Summer 2005 – Story of the Legend and the Legacy Pocket

There are times in one’s mineral collecting career a special event occurs that rises to the top. After 23 years of collecting in Colorado, July 2, 2005 became such an occurrence for me.

My son Tim and I had been operating a track hoe on the Smoky Hawk since 10 June and had been experiencing good success, but nothing terrific. On 27 June our luck changed. We discovered two remarkable pockets which contained some incredible specimens. One specimen, named the Legend, is the largest combination smoky quartz and amazonite white stripe and white cap specimen ever discovered in the Crystal Peak Mining District. This is the story behind the two pockets and the Legend.

June 27 was the 18th day of operations for 2005. We were budgeted to go for 30. This was also the fourth season marking our operations on the Smoky Hawk Mine. After beginning operations in 2001 we were now regularly finding excellent quality pockets. We began operations in 2001 by prospecting with a small backhoe. After locating a few promising pockets, I applied for a mining permit and by the spring of 2003 received a permit for 3 acres. At that point we leased a John Deere 120 track hoe, but it proved ineffective. It didn’t have the weight or power to cut the needed depth into the decomposing granite. In 2004, I scraped together financing and leased a John Deere 200, about a 45,000 pound mid-size excavator with a near, cubic-yard bucket. The crushing power proved to be far more important than the size of the bucket. Our 2004 season proved successful, so we returned with the same machine in 2005 to attempt a deeper and more extensive dig.

During most of the operation, I hired Robert Quist to operate the excavator. My son Tim, then a sophomore at the University of Wyoming, was the primary miner. As in past seasons, I supervised the operation and provided close eyes for the operation. Also as in the past, I welcomed occasional visitors and when possible, allowed them to help us recover some of the specimens. Leonard Himes (Graeber & Himes Minerals) and Isaias Casanova (IC Minerals) happened to be visiting on 27 June and they were assisting us as we began opening pockets.

As Robert worked the bucket from the right to left side of the 35-foot wide working face, a rather thick pegmatite emerged on the far right. It broke the surface and dipped from the upper right, downwards towards the left. It did not appear to have been previously dug by field collectors like many of the pegmatites on the Smoky Hawk had been. As Robert exposed more of it, it widened to about a foot thick. About 8 feet along its length, about 6 feet below the surface, some rusty red areas began to appear amidst large chunks of smoky quartz, a good sign for a pocket. Tim and Leonard began picking it apart, searching.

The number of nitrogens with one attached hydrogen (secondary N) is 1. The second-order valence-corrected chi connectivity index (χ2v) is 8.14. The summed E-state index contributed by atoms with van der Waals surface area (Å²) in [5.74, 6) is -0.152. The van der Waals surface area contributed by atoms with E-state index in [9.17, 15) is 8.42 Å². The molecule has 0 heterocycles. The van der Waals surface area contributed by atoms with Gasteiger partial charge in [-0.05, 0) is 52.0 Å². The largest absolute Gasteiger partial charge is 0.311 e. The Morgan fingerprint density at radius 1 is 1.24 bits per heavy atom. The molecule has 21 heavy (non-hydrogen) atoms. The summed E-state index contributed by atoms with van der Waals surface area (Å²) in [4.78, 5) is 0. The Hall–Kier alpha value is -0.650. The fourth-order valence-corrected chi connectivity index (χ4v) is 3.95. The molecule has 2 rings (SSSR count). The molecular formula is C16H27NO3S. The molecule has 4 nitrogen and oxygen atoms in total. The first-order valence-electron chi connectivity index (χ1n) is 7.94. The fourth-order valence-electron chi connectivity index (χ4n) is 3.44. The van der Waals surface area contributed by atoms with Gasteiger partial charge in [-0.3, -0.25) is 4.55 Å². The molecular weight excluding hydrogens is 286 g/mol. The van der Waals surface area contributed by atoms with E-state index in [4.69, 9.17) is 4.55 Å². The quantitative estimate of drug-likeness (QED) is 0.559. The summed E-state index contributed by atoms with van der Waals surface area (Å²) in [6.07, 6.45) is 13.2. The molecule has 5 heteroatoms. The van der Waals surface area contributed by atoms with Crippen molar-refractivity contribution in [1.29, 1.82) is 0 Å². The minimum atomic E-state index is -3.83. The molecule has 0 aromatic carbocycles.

I had Robert move to the left end of the excavation to give Tim and Leonard room. I wanted to find a spot for Isaias and me to dig. An old dig existed at the extreme left edge of the working face where field collectors had dug down along its length for about 6 feet. As Robert raked it with the bucket, a thick pegmatite emerged from the bottom of the old dig and continued downwards, dipping from the left to the right. About 4 feet beyond where the diggers ceased work, rusty areas appeared within the thick quartz. I shut the excavator down and began to work this spot with Isaias.

By now, Tim and Leonard were beginning to pull a few amazonite and smoky quartz crystals from their pocket—pocket 05-056. Shortly, Isaias and I also hit the beginnings of a cavity and began finding a few crystals—pocket 05-057. We had discovered two, what appeared to be good pockets, about 20 feet apart. Although the contents were heavily coated with iron oxides, it appeared the amazonites were a deep blue green. The amazonites from 05-056 also appeared to have white caps. Both pockets appeared to have good potential, but now the day was late. We packed the cavities with newspapers and buried them.

We joined Isaias and Leonard and his wife, Linda for dinner in Lake George. The day had been warm and the ice tea and lemonade were particularly refreshing. It was good to enjoy a real dinner. Many times Tim and I heated stew or soup and stayed on the mountain at our camp. Tonight when we returned, we heated some coffee and watched the sun set and discussed plans for the next several days. We wanted to save a pocket for Scott to collect for when he arrived, if possible, but he wasn’t due in until 2 July.

The next day, Tim began collecting 05-057, the pocket on the left. I took Robert down the hill to open up another prospect which I had scheduled to excavate. In that way, Tim was not in the way of the machine and I could keep it running. If the pocket Tim was working turned out small, I would bring the machine back in and we would resume work on our main dig. This wasn’t the case—over the next several days, he collected about 20 flats from 05-057. All the crystals were huge. Smokies reached 8 inches in length. Amazonites were up to 4 inches long. Many amazonites and smokies formed groups with large-bladed cleavelandite. All were heavily iron stained, but if they cleaned up, these would be some of the largest and finest groups we’d ever found. For the next several days, we had plenty to keep us busy until Scott arrived.

I had not seen Scott since his Air Force commissioning last December. He was now training to be a navigator but managed to get a couple days of leave due to the July 4<sup>th</sup> holiday. He came home for the long weekend and joined us on 2 July at the dig site.